Research is the key to understanding more about all forms of sight loss. In each edition of Visionaries, we want you to meet the people behind the science and learn how their research is contributing to the development of better treatments for these varied conditions.
Dr Breandán Kennedy of the Conway Institute at University College Dublin (UCD), pictured left, recently showed us his lab and told us about the work his team are undertaking in eye research.
He said, “Our overall goal is to develop pharmacological and genetic treatments for human blindness; especially in retinal degenerations, some of our current efforts are focused on developing new drugs that can block the formation of new leaky blood vessels.”
The growth of new blood vessels is a hallmark of human eye disorders, such as the wet form of age-related macular degeneration (AMD) and proliferative diabetic retinopathy. At the moment current medication involves monthly injections into the eye, and while these treatments are effective, they can be inconvenient. Breandán explains to us the current burden and cost of this treatment method to both the patient and the doctor.
“At the minute there is a huge clinical burden and cost for eye therapies in Ireland,” he said. “Patients attend clinics up to once a month for diseases like AMD, and consultants administer thousands upon thousands of injections a year.”
The approach Breandán’s team take to find new therapies is known as phenotype-based drug discovery; this means that large numbers of drugs (over 5000) are screened to find one that gives the desired effect – one that inhibits blood vessel formation.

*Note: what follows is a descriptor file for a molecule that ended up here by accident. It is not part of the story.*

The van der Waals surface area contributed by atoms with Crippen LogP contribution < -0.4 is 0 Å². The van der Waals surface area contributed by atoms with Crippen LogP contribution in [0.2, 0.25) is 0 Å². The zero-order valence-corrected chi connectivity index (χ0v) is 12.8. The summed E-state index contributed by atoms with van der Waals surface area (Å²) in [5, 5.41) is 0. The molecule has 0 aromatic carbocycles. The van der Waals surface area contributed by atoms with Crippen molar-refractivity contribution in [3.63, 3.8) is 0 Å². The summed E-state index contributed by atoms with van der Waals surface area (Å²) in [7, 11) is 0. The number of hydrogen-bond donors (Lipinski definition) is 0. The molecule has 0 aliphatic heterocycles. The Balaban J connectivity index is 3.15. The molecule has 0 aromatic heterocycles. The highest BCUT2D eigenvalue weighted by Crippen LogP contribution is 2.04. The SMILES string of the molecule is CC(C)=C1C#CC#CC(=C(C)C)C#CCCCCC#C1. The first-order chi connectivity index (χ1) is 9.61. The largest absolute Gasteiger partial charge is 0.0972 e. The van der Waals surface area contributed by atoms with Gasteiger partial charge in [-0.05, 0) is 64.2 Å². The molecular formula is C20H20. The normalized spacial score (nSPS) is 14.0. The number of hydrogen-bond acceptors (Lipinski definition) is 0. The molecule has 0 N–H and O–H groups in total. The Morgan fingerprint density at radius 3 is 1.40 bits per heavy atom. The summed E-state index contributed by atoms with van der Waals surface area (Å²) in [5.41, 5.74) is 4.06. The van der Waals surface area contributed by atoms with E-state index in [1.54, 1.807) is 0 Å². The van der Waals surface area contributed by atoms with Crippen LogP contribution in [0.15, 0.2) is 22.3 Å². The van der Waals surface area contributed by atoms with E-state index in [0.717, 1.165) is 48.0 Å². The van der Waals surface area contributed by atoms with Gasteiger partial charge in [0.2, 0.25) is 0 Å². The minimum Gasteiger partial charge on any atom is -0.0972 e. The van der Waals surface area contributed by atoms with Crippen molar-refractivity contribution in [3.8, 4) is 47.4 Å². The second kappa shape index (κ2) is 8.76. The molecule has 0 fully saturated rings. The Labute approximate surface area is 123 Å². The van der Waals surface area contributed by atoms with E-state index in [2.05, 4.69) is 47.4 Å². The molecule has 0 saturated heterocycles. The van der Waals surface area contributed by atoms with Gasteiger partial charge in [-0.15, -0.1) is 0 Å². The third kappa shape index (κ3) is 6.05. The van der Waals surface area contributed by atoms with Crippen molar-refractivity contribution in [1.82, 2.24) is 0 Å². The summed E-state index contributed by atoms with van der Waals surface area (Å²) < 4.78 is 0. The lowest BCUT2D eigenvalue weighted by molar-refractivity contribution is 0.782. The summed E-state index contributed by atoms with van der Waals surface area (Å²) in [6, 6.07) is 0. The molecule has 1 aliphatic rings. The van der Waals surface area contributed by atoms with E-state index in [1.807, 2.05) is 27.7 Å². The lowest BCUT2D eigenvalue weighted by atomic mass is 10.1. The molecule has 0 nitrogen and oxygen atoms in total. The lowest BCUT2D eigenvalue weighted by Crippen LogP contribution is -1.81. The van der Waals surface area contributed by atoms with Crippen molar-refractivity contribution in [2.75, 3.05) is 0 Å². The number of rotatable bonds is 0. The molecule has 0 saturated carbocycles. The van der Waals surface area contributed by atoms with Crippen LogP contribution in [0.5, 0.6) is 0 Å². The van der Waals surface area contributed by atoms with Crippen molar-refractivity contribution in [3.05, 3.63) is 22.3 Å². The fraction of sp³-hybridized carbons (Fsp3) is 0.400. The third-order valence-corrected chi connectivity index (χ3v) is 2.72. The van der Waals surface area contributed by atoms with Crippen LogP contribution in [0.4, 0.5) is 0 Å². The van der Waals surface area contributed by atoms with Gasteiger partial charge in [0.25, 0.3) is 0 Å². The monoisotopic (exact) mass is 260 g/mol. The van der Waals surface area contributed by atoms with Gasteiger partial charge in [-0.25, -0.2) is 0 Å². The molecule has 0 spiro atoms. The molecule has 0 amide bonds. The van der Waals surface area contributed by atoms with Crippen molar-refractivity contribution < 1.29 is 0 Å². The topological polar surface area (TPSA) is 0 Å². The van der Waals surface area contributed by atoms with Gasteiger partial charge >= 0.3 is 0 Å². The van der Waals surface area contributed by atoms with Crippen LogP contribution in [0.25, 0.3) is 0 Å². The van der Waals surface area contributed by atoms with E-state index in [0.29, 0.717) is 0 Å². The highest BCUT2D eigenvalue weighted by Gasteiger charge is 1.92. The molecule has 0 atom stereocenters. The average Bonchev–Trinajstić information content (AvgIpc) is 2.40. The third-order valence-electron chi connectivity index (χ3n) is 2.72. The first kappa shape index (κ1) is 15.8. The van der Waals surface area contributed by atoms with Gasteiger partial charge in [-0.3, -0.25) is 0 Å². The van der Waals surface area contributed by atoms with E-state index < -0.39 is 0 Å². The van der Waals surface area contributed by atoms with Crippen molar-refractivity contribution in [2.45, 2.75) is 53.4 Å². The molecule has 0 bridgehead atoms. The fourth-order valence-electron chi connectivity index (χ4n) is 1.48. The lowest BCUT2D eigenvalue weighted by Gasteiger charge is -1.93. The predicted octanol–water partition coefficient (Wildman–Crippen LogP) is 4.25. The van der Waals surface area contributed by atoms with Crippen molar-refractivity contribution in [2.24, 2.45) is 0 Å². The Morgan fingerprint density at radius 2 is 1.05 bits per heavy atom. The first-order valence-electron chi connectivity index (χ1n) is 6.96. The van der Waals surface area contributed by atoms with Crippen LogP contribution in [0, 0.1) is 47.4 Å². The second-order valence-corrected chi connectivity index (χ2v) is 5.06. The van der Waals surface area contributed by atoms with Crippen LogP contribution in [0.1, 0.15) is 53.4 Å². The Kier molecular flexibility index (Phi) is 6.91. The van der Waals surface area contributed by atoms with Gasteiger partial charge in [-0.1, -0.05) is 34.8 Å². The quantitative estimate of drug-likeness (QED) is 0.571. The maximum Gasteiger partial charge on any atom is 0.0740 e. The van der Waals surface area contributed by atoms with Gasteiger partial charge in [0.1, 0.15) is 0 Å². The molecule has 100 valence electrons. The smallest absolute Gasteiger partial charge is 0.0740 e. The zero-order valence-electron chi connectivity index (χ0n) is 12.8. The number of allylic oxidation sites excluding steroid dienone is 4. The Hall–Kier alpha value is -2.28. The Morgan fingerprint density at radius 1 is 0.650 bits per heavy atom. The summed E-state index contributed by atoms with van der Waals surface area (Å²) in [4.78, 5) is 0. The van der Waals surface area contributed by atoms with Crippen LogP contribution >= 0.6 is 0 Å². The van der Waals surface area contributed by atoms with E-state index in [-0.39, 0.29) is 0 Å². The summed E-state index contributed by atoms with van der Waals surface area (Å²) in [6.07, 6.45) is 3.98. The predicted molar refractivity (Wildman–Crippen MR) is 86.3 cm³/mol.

A number of compounds have so far been found in Breandán’s lab that have this potential and these are currently being evaluated in pre-clinical models of disease. He explained how these new drug findings could potentially be administered to patients and solve current frustrations with treatments:
“Two delivery systems are being explored; one via eye drops (similar to glaucoma medications) the other via a sustained release, biodegradable implant placed into the eye. The idea is that the drug would be encased in a biodegradable ‘shell’ and implanted into the eye. Over a period of time the drug slowly releases until one would need to have it replaced with a fresh implant. Having two approaches to drug delivery ensures the best chance of success.”
Slowing degeneration of cone photoreceptor cells, cells used for everyday tasks such as reading, writing and driving, is another basis of Breandán’s research. Preservation of these cells for a patient with an inherited retinal disease would have the potential to extend quality of vision for many years.
“We use zebrafish in our research, as they have predominant colour-based vision, having lots of cone photoreceptors, including red, green and blue sensitive cones like humans,” he explained. “While our focus is on cones, if this work is successful, this would have huge implications for rod based conditions, e.g. retinitis pigmentosa (RP). With RP you lose your rods first and then cones later, if we find a therapy to preserve cone vision we essentially preserve good vision for that patient also.”
Breandán also mentioned that, from a stem cell project funded by Fighting Blindness some time ago, a class of drug known as HDAC inhibitors were found to rescue the vision of fish with retinal degeneration. His group hope to test other HDAC inhibitors and other models of inherited blindness to determine the most appropriate drugs and patients that will respond positively.
Finally Breandán explained what he feels are the benefits of working with Fighting Blindness: “Working with a patient group empowers us as a lab and makes it very real – you learn a lot about what the real concerns of today’s patients are. For example, at the patient day during the Retina 2013 conference, we learned so much from the patients’ perspective, in terms of what they are looking for in a therapy and what their frustrations are. From this we gain even more insight, along with motivation and encouragement, to continue our task in finding new drug therapies.”
Best of luck to Breandan and his team as they continue their important work.